New military helicopter tail cracks likely due to equipment weight: DND

Ottawa — The Ministry of Defense has blamed obvious design flaws in cracks recently found in most tails of the military’s new cyclone helicopters.

In a statement on Monday, the ministry believes that the weight and pressure of the equipment installed in the tail is likely to be the cause of the cracks found in 21 of the 23 cyclones in the military. Said. Almost half of them remain grounded.

The conclusion is based on the “first decision” of Sikorsky Aircraft, a U.S. manufacturer that has worked with the military to identify the cause and find both short-term and long-term solutions to the problem. I did.

It was not immediately clear who was responsible for the problem. The agency said it was due to the “structural load” caused by the electronic warfare suite of the helicopter in flight and the satellite communications antennas.

The Ministry of Defense referred to Sikorsky for questions about the cause of the crack and said he did not expect to bear the additional costs of having to fix the problem.

He also acknowledged that no issues were found during the departmental and military certification process before the aircraft was allowed to begin flight.

The ministry suggested that it is not uncommon for new military aircraft and other equipment, including those with similar certifications, to experience problems shortly after commissioning.

Nevertheless, tail cracks are the latest in the cyclone problem list since 2017. This includes several power outages and software issues that killed six military members in April 2020 when one crashed off the coast of Greece.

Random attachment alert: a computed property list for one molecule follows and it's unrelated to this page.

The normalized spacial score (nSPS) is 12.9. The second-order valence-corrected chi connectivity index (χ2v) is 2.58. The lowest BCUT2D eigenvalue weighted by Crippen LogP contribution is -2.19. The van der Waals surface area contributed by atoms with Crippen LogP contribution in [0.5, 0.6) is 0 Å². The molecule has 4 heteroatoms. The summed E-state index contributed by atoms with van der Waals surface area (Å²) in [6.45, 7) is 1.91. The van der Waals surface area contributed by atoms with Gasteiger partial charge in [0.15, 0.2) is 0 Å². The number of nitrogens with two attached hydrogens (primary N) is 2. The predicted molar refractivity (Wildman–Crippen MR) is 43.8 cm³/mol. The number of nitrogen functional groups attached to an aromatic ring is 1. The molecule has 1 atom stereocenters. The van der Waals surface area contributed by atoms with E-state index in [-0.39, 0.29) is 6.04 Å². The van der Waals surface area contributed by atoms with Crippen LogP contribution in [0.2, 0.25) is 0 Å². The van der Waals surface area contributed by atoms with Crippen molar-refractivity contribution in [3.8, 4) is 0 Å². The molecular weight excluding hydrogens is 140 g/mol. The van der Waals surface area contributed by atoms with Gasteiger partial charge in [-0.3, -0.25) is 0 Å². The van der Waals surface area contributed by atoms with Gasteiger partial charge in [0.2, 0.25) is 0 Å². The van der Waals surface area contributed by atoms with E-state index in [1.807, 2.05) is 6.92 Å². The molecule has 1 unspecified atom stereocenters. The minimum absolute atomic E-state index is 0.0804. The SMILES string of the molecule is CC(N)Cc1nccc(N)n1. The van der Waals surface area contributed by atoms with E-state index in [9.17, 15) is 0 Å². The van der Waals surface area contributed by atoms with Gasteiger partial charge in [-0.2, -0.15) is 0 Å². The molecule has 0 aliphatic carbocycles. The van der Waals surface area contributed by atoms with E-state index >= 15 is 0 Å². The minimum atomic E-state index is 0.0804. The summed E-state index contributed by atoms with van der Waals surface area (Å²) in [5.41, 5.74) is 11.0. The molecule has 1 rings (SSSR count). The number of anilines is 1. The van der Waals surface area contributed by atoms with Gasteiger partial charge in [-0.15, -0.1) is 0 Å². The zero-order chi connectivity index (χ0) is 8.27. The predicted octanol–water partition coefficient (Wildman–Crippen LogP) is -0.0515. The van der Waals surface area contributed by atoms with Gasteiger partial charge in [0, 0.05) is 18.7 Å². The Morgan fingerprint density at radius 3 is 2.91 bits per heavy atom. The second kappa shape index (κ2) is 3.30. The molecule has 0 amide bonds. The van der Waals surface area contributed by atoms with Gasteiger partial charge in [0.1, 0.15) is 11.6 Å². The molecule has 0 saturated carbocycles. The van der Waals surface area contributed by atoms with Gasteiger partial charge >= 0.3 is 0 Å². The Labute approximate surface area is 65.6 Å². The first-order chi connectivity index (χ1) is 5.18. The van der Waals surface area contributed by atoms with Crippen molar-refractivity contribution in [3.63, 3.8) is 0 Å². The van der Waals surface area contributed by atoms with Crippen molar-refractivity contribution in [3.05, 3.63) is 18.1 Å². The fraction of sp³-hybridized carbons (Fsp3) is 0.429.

Master Cpl. Matthew Cousins, Lieutenant Sub. Abigail Cowbro, Captain Kevin Hagen, Captain Brenden McDonald, Captain Maxim Milon Morin, Ensign. Matthew Pike died in a crash. This is the biggest loss of life for the Canadian Army in one day since its mission in Afghanistan.

The military said it was working with Sikorsky to fix a software problem, but the problem was resolved almost two years after the crash.

Sikorsky did not immediately answer the question about the cause of the crack on Monday, but spokesman John Dorian said in an email that it would not pose an “immediate” safety hazard.

“We expect a definitive solution by the end of February,” he added.

Meanwhile, the Pentagon has patched the cracks in 11 of the 21 helicopters affected so far, and said work is underway for four more. It is not clear when the entire fleet will return to service.

Larry McFah, a former commander of the 423 Marine Helicopter Squadron in 12 Wing Shearwater, Nova Scotia, said the Defense Ministry statement was a “design issue that had to be fixed.” Said that it is shown in.

The statement was about whether Sikorsky had a flaw in the design of the cyclone based on the company’s S-92 helicopter, or if there was a gap in the Defense Department’s certification process, or if it caught it earlier. Has not answered.

“Hopefully, Sikorsky will come up with a solution to prevent it from becoming a recurring problem,” he added. “Obviously, this happened to almost every fleet very early in the life of the aircraft.”

Cyclones are typically deployed on Canadian frigates and are used for search and rescue, surveillance, and anti-submarine warfare. They first began flying real missions in 2018, after nearly 20 years of developmental problems and delays.

Sikorsky has not yet delivered all 28 Canadian-ordered helicopters for a total of $ 3.1 billion and will need to upgrade the helicopter software it delivers to meet military requirements.

The Ministry of Defense said it was able to maintain enough cyclones in the air to meet Canada’s needs, including deploying it on three different warships operating abroad this month.

Despite the cyclone problem, Lieutenant Commander of the Royal Canadian Air Force. Al Meinzinger and the Defense Ministry’s Chief Procurement Officer expressed their confidence in the helicopter in a separate interview with the Canadian press last month.

Deputy Assistant Minister of Supplies Troy Crosby also said he felt safe to fly with the military’s new cyclone helicopter and was more concerned about the “urban legend” that emerged about the aircraft than the actual airworthiness.

Along Lee Berthiaume

Canadian press